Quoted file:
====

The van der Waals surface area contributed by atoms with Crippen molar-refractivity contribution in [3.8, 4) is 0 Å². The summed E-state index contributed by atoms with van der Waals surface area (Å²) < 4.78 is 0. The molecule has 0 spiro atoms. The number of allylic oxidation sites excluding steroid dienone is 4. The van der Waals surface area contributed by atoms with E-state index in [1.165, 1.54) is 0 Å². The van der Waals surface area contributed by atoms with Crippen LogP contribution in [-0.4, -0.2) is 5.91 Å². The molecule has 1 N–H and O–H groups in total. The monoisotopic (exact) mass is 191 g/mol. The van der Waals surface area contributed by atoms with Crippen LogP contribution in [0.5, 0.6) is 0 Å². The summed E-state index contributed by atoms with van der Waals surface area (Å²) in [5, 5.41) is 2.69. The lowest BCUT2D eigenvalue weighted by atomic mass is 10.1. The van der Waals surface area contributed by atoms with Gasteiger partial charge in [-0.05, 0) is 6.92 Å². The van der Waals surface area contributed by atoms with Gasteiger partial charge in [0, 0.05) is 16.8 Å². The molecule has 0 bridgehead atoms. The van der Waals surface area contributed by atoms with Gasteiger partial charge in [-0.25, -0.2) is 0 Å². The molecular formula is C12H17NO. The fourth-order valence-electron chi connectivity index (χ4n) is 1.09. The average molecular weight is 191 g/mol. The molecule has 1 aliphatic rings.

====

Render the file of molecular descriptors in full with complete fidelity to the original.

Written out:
The van der Waals surface area contributed by atoms with Crippen molar-refractivity contribution in [3.8, 4) is 0 Å². The summed E-state index contributed by atoms with van der Waals surface area (Å²) < 4.78 is 0. The molecule has 0 spiro atoms. The number of allylic oxidation sites excluding steroid dienone is 4. The van der Waals surface area contributed by atoms with E-state index in [1.165, 1.54) is 0 Å². The van der Waals surface area contributed by atoms with Crippen LogP contribution in [-0.4, -0.2) is 5.91 Å². The molecule has 1 N–H and O–H groups in total. The monoisotopic (exact) mass is 191 g/mol. The van der Waals surface area contributed by atoms with Crippen LogP contribution in [0.5, 0.6) is 0 Å². The summed E-state index contributed by atoms with van der Waals surface area (Å²) in [5, 5.41) is 2.69. The lowest BCUT2D eigenvalue weighted by atomic mass is 10.1. The van der Waals surface area contributed by atoms with Gasteiger partial charge in [-0.05, 0) is 6.92 Å². The van der Waals surface area contributed by atoms with Gasteiger partial charge in [0, 0.05) is 16.8 Å². The molecule has 0 bridgehead atoms. The van der Waals surface area contributed by atoms with Gasteiger partial charge in [-0.25, -0.2) is 0 Å². The molecular formula is C12H17NO. The fourth-order valence-electron chi connectivity index (χ4n) is 1.09. The average molecular weight is 191 g/mol. The molecule has 1 aliphatic rings.